Historical Acequias in San Antonio

February 13, 2014 by Giselle Guadron

The Alamo City has so much history that sometimes you might not know where to start exploring.

One good starting point may be the acequias located inside of the San Antonio Missions.  What is an acequia, you might ask?  Well an acequia is an irrigation canal and here in San Antonio they were used during the Spanish colonial times to water crops.

Each mission was a separate community which meant that each one needed their own food and water. When water was scarce that is when the acequias came in handy. Think of how hot the summer gets in San Antonio and with no rainfall that meant no crops or food.


The heart of the acequias is the San Antonio River.

Acequia construction started with the building of a dam on the river and then digging the irrigation canal. Even back then the San Antonio River had a consistent flow, and that is why this irrigation system worked so well.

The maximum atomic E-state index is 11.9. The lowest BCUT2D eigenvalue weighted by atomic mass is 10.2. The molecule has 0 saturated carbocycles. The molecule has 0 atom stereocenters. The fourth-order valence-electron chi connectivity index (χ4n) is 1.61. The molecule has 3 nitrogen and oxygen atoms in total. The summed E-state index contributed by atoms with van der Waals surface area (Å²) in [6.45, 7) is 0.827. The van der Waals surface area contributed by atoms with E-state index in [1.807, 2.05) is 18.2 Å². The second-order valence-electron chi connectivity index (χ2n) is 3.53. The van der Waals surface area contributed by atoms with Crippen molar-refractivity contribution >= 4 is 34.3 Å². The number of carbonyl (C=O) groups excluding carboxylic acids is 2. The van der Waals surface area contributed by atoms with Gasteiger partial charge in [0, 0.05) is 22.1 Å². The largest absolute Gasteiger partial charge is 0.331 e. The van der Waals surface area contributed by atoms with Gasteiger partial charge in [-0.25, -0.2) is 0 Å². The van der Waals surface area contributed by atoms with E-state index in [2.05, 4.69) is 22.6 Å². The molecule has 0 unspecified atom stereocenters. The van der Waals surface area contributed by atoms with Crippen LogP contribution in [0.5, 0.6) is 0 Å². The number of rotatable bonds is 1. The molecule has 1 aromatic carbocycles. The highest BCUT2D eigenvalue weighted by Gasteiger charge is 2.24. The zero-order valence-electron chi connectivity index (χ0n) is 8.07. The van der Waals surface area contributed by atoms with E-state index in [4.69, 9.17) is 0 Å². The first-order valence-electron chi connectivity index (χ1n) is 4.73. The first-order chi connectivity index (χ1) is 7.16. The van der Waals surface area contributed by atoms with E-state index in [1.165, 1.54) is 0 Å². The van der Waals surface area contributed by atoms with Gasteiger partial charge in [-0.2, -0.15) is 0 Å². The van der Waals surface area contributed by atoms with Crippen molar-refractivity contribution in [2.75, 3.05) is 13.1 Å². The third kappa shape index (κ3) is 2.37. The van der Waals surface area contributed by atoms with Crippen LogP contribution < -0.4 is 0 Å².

Out of the seven used only two remain today and they can be found in Mission Espada and San Juan. You can even catch a glimpse of them when you are walking through Mission Park Trail.

If you visit Mission San Juan you’ll be able to see the demonstration farm and be able to go back in time and see how the settlers used this irrigation system. James Oliver, Landscape Architect of San Antonio Missions National Historic Park, says that “you will be able to see irrigation with the acequias and we are growing crops similar to those in the 1700’s so people will be able to see what it was like.” So if you’ve ever wanted to travel back in time here is a perfect opportunity for you to do so. Visit the National Park Service website for more information.

Written by Giselle Guadron

Giselle Guadron is a graduate of the University of Texas at San Antonio. She received her bachelor’s degree in Communication with a Public Relations concentration. Currently she is working at News 4 San Antonio and is a freelance writer. She can be reached at [email protected]